From DIY quad to a real *@#!ing hot rod!
Earlier in the year I built a quadcopter from the ground up. I figured since I used wireless transceivers, Arduinos, was familiar with I2C, and had built R/C Planes in my youth, it’d be fun do do it all myself. I used an Aduino Nano connected to an mpu6050 6 DOF gyro over the I2C protocol, and flashed MulitiWii onto it to make a flight controller. I used an NRF24 transceiver module for sending and receiving data to a second Arduino Nano which made up the receiver. The NRF24 module did require a capacitor and a 3.3v regulator to operate properly, but when powered properly, it somewhat reliably worked as a receiver and generated the necessary PPM signals expected by the flight controller.
The motors were Turnigy 2212 1000kv, and the electronic speed controllers were the cheapest money can buy RioRand or HobbyPower 30a ESCs off Amazon. I powered everything with a 3s 3000mah Lipo.
The first air frames were made from combinations of scrap plexiglass, wood, aluminum, fiberglass tubes, etc.
All the early versions flew okay, but the frame materials needed improvement, and without a barometer, and magnetometer, the quad was only good for acrobatic type flying, not a mission type planning and sensoring platform I was eventually trying to achieve. I had some spectacular crashes, mostly caused by ESCs failures. A few went up in smoke immediately causing catasrophic failures. Mostly the BECs on the crappy ESCs would fail, causing the flight controller and receiver to fail without the possibility of going into a fail-safe mode.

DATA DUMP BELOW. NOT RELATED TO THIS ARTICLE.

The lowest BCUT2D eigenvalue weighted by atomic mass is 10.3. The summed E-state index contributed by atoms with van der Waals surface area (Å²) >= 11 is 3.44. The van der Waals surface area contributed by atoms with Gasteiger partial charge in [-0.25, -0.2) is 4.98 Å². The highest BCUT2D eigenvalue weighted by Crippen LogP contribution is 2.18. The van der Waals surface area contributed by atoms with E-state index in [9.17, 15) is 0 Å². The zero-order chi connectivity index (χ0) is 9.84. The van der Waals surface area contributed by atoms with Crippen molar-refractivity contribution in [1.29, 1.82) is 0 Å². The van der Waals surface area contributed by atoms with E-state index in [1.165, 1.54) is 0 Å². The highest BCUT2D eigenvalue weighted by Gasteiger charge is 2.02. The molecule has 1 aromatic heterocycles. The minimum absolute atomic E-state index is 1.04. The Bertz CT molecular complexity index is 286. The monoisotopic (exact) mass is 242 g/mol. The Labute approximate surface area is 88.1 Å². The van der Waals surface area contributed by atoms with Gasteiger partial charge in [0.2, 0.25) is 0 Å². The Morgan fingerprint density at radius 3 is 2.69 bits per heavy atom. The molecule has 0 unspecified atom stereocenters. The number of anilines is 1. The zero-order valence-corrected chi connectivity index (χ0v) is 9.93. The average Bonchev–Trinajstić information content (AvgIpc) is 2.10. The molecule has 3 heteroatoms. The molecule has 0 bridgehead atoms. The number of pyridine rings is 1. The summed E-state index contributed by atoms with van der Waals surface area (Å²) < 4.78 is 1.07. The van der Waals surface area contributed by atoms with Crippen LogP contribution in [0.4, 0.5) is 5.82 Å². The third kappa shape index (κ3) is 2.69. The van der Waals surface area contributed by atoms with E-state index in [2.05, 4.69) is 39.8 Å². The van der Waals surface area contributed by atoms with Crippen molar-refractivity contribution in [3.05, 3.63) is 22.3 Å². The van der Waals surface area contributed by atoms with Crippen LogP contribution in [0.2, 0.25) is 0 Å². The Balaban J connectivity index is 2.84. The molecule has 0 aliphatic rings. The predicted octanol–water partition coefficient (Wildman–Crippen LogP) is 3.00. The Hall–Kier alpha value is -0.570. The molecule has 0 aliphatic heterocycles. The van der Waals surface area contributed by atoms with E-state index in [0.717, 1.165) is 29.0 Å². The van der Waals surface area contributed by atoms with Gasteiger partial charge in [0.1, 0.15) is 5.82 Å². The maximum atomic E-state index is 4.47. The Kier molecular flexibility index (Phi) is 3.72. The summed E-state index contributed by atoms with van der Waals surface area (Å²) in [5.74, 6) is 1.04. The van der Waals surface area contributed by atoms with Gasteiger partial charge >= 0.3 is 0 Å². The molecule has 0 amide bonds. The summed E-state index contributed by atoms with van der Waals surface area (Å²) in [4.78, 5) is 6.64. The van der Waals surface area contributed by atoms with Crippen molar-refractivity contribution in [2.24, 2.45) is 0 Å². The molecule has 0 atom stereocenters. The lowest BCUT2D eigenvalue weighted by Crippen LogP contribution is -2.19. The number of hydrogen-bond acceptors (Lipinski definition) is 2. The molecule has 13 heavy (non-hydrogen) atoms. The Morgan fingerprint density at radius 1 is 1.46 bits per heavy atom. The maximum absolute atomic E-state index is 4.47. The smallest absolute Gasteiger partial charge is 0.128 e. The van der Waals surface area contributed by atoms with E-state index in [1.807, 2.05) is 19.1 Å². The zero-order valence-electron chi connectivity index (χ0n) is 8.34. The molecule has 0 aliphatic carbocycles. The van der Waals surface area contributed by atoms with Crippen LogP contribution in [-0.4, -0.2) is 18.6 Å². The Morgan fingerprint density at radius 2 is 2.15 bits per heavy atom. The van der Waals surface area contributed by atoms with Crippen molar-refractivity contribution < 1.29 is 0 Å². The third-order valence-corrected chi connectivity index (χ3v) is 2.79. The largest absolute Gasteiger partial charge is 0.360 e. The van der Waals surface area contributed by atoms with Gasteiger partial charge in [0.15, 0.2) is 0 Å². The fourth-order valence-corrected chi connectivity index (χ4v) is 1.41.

I scrapped the super budget RioRand and HobbyPower ESCs for Racerstar 30a ESCs, and I replaced the BEC on the ESCs with a Matek power distribution board that provided a more reliable 5 volts to the flight controller as well as the receiver. I regulated the 12v supply on the power distribution board with a 3.3v regulator for the NRF24 module to function properly.
The evolution of my quadcopter continued with replacing the DIY flight controller with a MultiWii Pro that included a barometer, magnetometer, and built in MPU6050. I also attached a GPS unit, and butcher a ton of cables to make that work. Then I fabricated the new air frame from carbon fiber and aluminum, and really achieved what I had expected from my initial number crunching and design 3 months earlier.
I had achieved a functioning quadcopter with GPS, position and elevation holding, and great performance. The only issue now was reliability. I designed the quadcopter with enough of a power to weight ratio to carry expensive sensors over agricultural fields. Having a $9 dollar esc burn out, or a $7 motor fail, and cause damage to some pretty expensive sensors meant I needed to change something.
And this is where my first chapter of DIY quadcopter building ends, and the more reliable Hexacopter build begins. I’m certainly not quitting on quads. In fact, the Loyal Order of Goose team is going to start racing our own mini designs. More on that later. Check out the Hexacopter Build, which includes a full parts list, and documentation of the build process.